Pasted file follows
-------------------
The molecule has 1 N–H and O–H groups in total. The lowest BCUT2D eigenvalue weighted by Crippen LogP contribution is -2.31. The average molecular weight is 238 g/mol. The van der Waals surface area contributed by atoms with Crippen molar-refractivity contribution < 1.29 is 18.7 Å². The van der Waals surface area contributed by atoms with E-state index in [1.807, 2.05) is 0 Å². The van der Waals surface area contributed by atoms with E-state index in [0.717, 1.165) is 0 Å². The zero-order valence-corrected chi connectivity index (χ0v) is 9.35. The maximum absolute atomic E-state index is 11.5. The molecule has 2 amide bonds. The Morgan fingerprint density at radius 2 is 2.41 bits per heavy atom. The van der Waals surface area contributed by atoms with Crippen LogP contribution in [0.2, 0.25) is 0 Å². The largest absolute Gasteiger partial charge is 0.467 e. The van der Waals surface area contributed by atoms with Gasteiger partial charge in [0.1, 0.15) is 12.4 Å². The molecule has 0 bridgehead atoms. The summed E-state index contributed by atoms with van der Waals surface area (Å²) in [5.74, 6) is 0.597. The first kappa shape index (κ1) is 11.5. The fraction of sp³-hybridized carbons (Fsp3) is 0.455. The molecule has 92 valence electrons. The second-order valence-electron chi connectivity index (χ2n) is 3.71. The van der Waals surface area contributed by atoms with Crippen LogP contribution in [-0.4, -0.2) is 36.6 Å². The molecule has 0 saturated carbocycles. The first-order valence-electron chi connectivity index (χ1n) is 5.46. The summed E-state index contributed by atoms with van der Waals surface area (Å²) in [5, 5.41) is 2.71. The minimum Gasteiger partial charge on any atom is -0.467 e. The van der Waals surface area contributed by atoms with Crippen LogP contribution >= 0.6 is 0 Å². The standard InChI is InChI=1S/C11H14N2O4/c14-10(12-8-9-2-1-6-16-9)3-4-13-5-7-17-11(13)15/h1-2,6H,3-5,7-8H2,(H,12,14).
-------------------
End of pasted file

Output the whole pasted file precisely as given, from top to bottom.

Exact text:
The molecule has 1 N–H and O–H groups in total. The lowest BCUT2D eigenvalue weighted by Crippen LogP contribution is -2.31. The average molecular weight is 238 g/mol. The van der Waals surface area contributed by atoms with Crippen molar-refractivity contribution < 1.29 is 18.7 Å². The van der Waals surface area contributed by atoms with E-state index in [1.807, 2.05) is 0 Å². The van der Waals surface area contributed by atoms with E-state index in [0.717, 1.165) is 0 Å². The zero-order valence-corrected chi connectivity index (χ0v) is 9.35. The maximum absolute atomic E-state index is 11.5. The molecule has 2 amide bonds. The Morgan fingerprint density at radius 2 is 2.41 bits per heavy atom. The van der Waals surface area contributed by atoms with Crippen LogP contribution in [0.2, 0.25) is 0 Å². The largest absolute Gasteiger partial charge is 0.467 e. The van der Waals surface area contributed by atoms with Gasteiger partial charge in [0.1, 0.15) is 12.4 Å². The molecule has 0 bridgehead atoms. The summed E-state index contributed by atoms with van der Waals surface area (Å²) in [5.74, 6) is 0.597. The first kappa shape index (κ1) is 11.5. The fraction of sp³-hybridized carbons (Fsp3) is 0.455. The molecule has 92 valence electrons. The second-order valence-electron chi connectivity index (χ2n) is 3.71. The van der Waals surface area contributed by atoms with Crippen LogP contribution in [-0.4, -0.2) is 36.6 Å². The molecule has 0 saturated carbocycles. The first-order valence-electron chi connectivity index (χ1n) is 5.46. The summed E-state index contributed by atoms with van der Waals surface area (Å²) in [5, 5.41) is 2.71. The minimum Gasteiger partial charge on any atom is -0.467 e. The van der Waals surface area contributed by atoms with Crippen LogP contribution >= 0.6 is 0 Å². The standard InChI is InChI=1S/C11H14N2O4/c14-10(12-8-9-2-1-6-16-9)3-4-13-5-7-17-11(13)15/h1-2,6H,3-5,7-8H2,(H,12,14).